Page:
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  • #31
    I fixed several notebooks in the past with well and very well hidden batteries. Some of the hidden ones have been under the keyboard bezel, above the keyboard, some tucked in or behind whatever sort of panel holds the i/o connectors on the rear apron.

    One little baby needed major disassembly as the battery was a single lithium coin cell mounted on a pcb BETWEEN two other pcb assemblies, totally out of view.

    The DS1287 with integral battery was a bit large for notebooks and the external battery model must have been a much later product. The integral battery was a good idea until the 10 year life turned into 7 or even 5 as temperature and operating conditions came into play. Much older industrial equipment turned to junk as the DS1287, some DS prefix SRAMS and the DS5000 micro (8051) core turned to vapor with calibration constants or other critical parameters stored on them Den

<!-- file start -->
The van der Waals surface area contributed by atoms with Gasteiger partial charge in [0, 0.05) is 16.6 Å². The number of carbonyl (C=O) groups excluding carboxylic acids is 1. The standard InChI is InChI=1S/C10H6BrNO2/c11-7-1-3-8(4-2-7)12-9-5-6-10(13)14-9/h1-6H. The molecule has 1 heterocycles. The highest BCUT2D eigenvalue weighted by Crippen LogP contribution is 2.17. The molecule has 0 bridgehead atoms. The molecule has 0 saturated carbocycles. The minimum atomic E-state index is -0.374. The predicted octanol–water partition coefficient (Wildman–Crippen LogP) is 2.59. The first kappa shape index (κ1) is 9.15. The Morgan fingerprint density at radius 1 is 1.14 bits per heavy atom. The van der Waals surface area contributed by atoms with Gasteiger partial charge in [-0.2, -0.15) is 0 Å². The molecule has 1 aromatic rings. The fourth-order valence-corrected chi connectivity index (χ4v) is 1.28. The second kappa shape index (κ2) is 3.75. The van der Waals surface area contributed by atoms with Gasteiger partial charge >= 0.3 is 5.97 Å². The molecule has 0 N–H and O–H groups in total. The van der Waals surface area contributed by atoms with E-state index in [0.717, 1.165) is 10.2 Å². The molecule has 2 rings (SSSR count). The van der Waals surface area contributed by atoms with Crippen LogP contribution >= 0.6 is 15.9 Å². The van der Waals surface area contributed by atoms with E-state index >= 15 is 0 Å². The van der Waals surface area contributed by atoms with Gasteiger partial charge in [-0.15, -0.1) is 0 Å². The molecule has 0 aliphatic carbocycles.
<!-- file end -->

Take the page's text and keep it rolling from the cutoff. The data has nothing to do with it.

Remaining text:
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    • #32
      The DS12xx RTC modules were one of the truly stupid ideas. A lot of desktops also turned into junk as the modules were originally hard to get in single units. The best option was to replace the thing with an RTC card, not an option for a notebook or similar.

      Toshiba is one of my least favorite notebooks. I have or had Toshiba, Compaq, Ibm and Acer and an ancient NEC which is the same as the Tandy 100. For ease of access and repair the old Thinkpad 365 units I have cannot be beat. You slide two finger catches on either side of the machine and the entire top with the keyboard opens up revealing the guts. For reliability the NEC is by far the best. It still works 20 years later and I have never had to press the reset button on it. Of course, it isn't good for much but it was pretty cool in the early 80s.
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      • #33
        That adapter............

        I investigated the adapters....... Apparently they are not needed.....

        The connector on this not quite 3" wide disk is the same size as the thing those adapt TO...... i.e. a standard-looking cable.

        It apparently is NOT a "laptop drive" standard...

        But, NO POWER CONNECTOR.... power is over the regular cable, which , since I no longer remember the pinouts, suggests a non-standard pinout..... danged if I remember.

        Does this sound right?



        Fujitsu MHK2048AT disk......